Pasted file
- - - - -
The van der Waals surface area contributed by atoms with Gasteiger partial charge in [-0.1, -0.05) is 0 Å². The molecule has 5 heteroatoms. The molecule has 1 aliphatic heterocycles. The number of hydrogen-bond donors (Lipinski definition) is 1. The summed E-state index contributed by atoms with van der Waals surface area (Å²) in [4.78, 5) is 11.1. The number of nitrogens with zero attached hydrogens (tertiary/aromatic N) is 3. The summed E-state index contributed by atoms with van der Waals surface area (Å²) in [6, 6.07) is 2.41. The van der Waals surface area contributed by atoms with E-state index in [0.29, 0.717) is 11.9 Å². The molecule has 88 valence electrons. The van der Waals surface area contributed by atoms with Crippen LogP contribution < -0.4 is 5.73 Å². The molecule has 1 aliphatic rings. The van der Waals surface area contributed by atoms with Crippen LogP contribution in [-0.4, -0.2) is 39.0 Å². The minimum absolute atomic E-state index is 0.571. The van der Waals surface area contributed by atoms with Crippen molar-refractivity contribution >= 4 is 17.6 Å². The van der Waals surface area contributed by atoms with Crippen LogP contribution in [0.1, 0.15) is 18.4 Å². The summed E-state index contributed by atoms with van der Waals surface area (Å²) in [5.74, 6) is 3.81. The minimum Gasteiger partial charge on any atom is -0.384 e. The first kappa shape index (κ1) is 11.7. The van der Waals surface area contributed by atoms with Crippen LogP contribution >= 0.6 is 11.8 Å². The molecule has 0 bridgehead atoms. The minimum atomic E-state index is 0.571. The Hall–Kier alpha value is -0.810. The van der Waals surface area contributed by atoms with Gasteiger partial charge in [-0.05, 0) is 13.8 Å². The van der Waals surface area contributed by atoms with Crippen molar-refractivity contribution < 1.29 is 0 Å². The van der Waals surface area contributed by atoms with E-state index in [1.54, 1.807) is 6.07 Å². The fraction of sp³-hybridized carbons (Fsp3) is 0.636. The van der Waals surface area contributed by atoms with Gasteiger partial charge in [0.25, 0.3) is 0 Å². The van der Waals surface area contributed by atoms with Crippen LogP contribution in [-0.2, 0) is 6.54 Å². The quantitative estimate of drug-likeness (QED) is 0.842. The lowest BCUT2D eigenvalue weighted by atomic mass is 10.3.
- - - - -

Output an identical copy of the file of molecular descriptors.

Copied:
The van der Waals surface area contributed by atoms with Gasteiger partial charge in [-0.1, -0.05) is 0 Å². The molecule has 5 heteroatoms. The molecule has 1 aliphatic heterocycles. The number of hydrogen-bond donors (Lipinski definition) is 1. The summed E-state index contributed by atoms with van der Waals surface area (Å²) in [4.78, 5) is 11.1. The number of nitrogens with zero attached hydrogens (tertiary/aromatic N) is 3. The summed E-state index contributed by atoms with van der Waals surface area (Å²) in [6, 6.07) is 2.41. The van der Waals surface area contributed by atoms with E-state index in [0.29, 0.717) is 11.9 Å². The molecule has 88 valence electrons. The van der Waals surface area contributed by atoms with Crippen LogP contribution < -0.4 is 5.73 Å². The molecule has 1 aliphatic rings. The van der Waals surface area contributed by atoms with Crippen LogP contribution in [-0.4, -0.2) is 39.0 Å². The minimum absolute atomic E-state index is 0.571. The van der Waals surface area contributed by atoms with Crippen molar-refractivity contribution >= 4 is 17.6 Å². The van der Waals surface area contributed by atoms with Crippen LogP contribution in [0.1, 0.15) is 18.4 Å². The summed E-state index contributed by atoms with van der Waals surface area (Å²) in [5.74, 6) is 3.81. The minimum Gasteiger partial charge on any atom is -0.384 e. The first kappa shape index (κ1) is 11.7. The van der Waals surface area contributed by atoms with Crippen LogP contribution >= 0.6 is 11.8 Å². The molecule has 0 bridgehead atoms. The minimum atomic E-state index is 0.571. The Hall–Kier alpha value is -0.810. The van der Waals surface area contributed by atoms with Gasteiger partial charge in [-0.05, 0) is 13.8 Å². The van der Waals surface area contributed by atoms with Crippen molar-refractivity contribution < 1.29 is 0 Å². The van der Waals surface area contributed by atoms with E-state index in [1.54, 1.807) is 6.07 Å². The fraction of sp³-hybridized carbons (Fsp3) is 0.636. The van der Waals surface area contributed by atoms with Gasteiger partial charge in [0.25, 0.3) is 0 Å². The van der Waals surface area contributed by atoms with Crippen LogP contribution in [-0.2, 0) is 6.54 Å². The quantitative estimate of drug-likeness (QED) is 0.842. The lowest BCUT2D eigenvalue weighted by atomic mass is 10.3.